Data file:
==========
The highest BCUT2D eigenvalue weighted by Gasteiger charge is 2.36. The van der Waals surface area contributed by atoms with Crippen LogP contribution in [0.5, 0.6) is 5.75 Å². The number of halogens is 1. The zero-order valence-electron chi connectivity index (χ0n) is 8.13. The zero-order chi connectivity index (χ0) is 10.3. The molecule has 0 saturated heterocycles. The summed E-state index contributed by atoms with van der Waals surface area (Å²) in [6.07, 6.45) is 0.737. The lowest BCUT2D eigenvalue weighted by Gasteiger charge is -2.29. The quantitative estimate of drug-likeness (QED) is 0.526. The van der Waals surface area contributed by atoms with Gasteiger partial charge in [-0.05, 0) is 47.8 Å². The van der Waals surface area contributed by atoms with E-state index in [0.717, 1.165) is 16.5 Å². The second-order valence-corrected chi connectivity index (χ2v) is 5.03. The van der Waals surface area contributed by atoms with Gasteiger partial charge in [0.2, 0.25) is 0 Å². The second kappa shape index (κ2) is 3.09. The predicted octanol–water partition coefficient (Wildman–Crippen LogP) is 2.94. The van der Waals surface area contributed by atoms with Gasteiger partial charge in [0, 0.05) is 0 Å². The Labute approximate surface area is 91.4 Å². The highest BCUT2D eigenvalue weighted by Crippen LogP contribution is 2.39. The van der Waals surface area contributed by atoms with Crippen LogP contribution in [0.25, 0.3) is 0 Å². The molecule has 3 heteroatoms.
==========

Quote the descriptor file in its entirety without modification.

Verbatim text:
The highest BCUT2D eigenvalue weighted by Gasteiger charge is 2.36. The van der Waals surface area contributed by atoms with Crippen LogP contribution in [0.5, 0.6) is 5.75 Å². The number of halogens is 1. The zero-order valence-electron chi connectivity index (χ0n) is 8.13. The zero-order chi connectivity index (χ0) is 10.3. The molecule has 0 saturated heterocycles. The summed E-state index contributed by atoms with van der Waals surface area (Å²) in [6.07, 6.45) is 0.737. The lowest BCUT2D eigenvalue weighted by Gasteiger charge is -2.29. The quantitative estimate of drug-likeness (QED) is 0.526. The van der Waals surface area contributed by atoms with Gasteiger partial charge in [-0.05, 0) is 47.8 Å². The van der Waals surface area contributed by atoms with E-state index in [0.717, 1.165) is 16.5 Å². The second-order valence-corrected chi connectivity index (χ2v) is 5.03. The van der Waals surface area contributed by atoms with Gasteiger partial charge in [0.2, 0.25) is 0 Å². The second kappa shape index (κ2) is 3.09. The predicted octanol–water partition coefficient (Wildman–Crippen LogP) is 2.94. The van der Waals surface area contributed by atoms with Gasteiger partial charge in [0, 0.05) is 0 Å². The Labute approximate surface area is 91.4 Å². The highest BCUT2D eigenvalue weighted by Crippen LogP contribution is 2.39. The van der Waals surface area contributed by atoms with Crippen LogP contribution in [0.25, 0.3) is 0 Å². The molecule has 3 heteroatoms.